Brain scans have proved meditation's efficacy in treating mental illness, which was once dismissed as pretentious.
The buzzword is mindfulness. Meditation, which is practiced a lot in India and in parts of Islington, is an NHS-approved treatment that combines conventional psychotherapy with meditation techniques, breathing and yoga.
It is sitting around trying to think about nothing and letting out the occasional "ommmm".
Meditation has been around since the Seventies, but in the past decade there has been growing evidence that it is highly effective. Researchers at Britain's most respected medical centers have found that it can halve the risk of relapse for those with depression.
"Psychotherapy involves patients analyzing thoughts and feelings, with the hope that by understanding them some kind of change can be made. Mindfulness has some of this but it also involves meditation," the Daily Mail quoted Mark Williams, professor of clinical psychology at the University of Oxford's Department of Psychiatry and co-developer of one of the many variants, Mindfulness-Based Cognitive Therapy (MBCT), said.
"Meditation, which is an ancient practice and part of Eastern spiritual philosophy, involves sitting, usually in silence, and focusing on one thing, such as the sensations of breathing in and out.
"The mind wanders, so you invite your attention to come back to the thing you are focusing on. People who do this regularly feel very calm. And due to modern scanning techniques that measure activity in the brain, we are beginning to understand why," he said.
Williams's colleagues in the US and Canada have been able to pinpoint the parts of the brain that undergo changes during meditation, and the results are astonishing.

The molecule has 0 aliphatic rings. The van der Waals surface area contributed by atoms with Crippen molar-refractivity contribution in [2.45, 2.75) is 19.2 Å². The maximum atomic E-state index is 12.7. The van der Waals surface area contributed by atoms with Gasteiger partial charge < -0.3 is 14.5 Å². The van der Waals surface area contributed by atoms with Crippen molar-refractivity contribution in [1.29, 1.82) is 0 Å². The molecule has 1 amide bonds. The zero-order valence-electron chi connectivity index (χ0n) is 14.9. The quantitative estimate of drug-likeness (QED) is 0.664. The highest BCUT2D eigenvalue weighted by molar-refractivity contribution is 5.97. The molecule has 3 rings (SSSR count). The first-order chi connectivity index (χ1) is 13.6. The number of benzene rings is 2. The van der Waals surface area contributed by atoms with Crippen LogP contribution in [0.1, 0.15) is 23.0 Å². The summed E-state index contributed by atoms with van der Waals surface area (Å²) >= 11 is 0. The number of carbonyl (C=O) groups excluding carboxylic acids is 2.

"Meditation helps to reduce the activity of part of the brain called the amygdala, which governs feelings of stress. Those who are more stressed and anxious have an amygdala that is overactive. Meditating reduces this.
"And there is an effect on the insula, the part of the brain involved in deep emotions, including love.
"We know from other studies that the insula allows us to feel emotions, so when we are heartbroken we really do experience a kind of pain.
"Normally activity in this area is closely linked to the part of the brain involved in analytical thought. So if we have a fight with our partner, we not only feel dreadful but we start to think about why, what this says about our relationship and what might happen if we don't put it right," Williams said.
In those with mental illness, this loop becomes overactive - the thinking feeds the emotions, which feeds more thinking until it becomes overwhelming.
"Meditating breaks this cycle by reducing the links between the insula and the parts of the brain that analyze, as we have seen on brain scans.
"It doesn't stop a person from feeling or thinking but it uncouples these two parts of the brain, giving the patient more control.
"Further to that, we've discovered in clinical trials that mindfulness works as well as antidepressants in preventing relapse of depression. It can also be used alongside drugs," he said.
Janet Jones, 48, was diagnosed with severe depression 10 years ago. The mother of two was introduced to mindfulness in 2008.
"I was very skeptical at first. But gradually it became part of my everyday life," she said.
"I would find it difficult to get out of bed and when I got to work, I would feel miserable. Once I committed to mindfulness, my approach changed and my life improved. Mindfulness has given me more control over my life. I now know that no matter how painful something is, it will pass," Jones added.